But what’s interesting is that the confidence comes externally- from God himself.  After all, the author himself knew and heard Christ himself (1:1-4), who was sent by God (4:9).  Our sins have been atoned for as proof that God loves us (2:2, 4:7-21).  And ultimately, even if we feel “our hearts condemn us, we know that God is greater than our hearts, and he knows everything” (3:20).  As John says in 4:16, “we know and rely on the love God has for us.”  Next time I’m in a spiritual rut and need a reminder of what God has done, I’m heading to 1 John.

Echoes of Genesis?

The only direct reference to the OT in 1 John comes in 3:12, when John mentions Cain (from Genesis 4).  But as I recently reread vv7-10, I couldn’t help but wonder if John was alluding to the earlier chapters of Genesis.  John refers to the devil, who has been “sinning from the beginning,” God’s seed remains in them (Gen 3:15, though I acknowledge that technically there it’s Eve’s seed), and John pits the children of God vs. the children of the devil (also Gen 3:15).  Mind you, I’m not sure what to do with this, but I can’t help but wonder if there’s an allusion.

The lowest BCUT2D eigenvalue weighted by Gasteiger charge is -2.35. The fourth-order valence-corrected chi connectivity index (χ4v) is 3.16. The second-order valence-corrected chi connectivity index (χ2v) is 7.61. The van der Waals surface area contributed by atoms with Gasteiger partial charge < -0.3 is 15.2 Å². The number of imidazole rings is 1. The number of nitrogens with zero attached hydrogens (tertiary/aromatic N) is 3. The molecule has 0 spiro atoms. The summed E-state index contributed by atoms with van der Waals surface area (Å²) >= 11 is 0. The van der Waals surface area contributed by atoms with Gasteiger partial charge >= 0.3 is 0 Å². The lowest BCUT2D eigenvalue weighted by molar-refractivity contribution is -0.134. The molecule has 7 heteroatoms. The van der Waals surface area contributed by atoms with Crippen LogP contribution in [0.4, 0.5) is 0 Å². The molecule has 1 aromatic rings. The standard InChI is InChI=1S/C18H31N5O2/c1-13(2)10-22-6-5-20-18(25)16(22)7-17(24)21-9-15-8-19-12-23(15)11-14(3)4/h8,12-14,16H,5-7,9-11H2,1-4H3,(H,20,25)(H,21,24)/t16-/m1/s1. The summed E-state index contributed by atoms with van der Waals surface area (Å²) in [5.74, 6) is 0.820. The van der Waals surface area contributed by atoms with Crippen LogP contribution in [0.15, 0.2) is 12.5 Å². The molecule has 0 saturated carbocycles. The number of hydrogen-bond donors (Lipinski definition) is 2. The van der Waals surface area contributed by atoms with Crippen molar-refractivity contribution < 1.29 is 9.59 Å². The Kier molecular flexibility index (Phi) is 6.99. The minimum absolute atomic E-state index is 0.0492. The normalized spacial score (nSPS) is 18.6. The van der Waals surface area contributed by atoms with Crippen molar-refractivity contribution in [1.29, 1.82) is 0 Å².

I checked D A Carson’s section on 1 John in the Commentary on the New Testament Use of the Old Testament, but he didn’t even mention it as a possibility.  So am I crazy for seeing this?

John and James: Different Language, Same Basic Point

For John, there is no love if there is no obedience, specifically in loving our brothers and sisters in Christ (3:16-18).  In other words, Christians can’t say “I love you” without demonstrating it through their actions.  In James, Christians can’t say “I believe” without demonstrating it through their actions.  I’m not saying their addressing exactly the same issue, but pretty darn close.  Check it out:

1 John 3:17-18

James 2:15-17

If anyone has material possessions and sees a brother or sister in need but has no pity on them, how can the love of God be in that person?  Dear children, let us not love with words or speech but with actions and in truth.

Suppose a brother or sister is without clothes and daily food.  If one of you says to them, “Go in peace; keep warm and well fed,” but does nothing about their physical needs, what good is it?  In the same way, faith by itself, if it is not accompanied by action, is dead.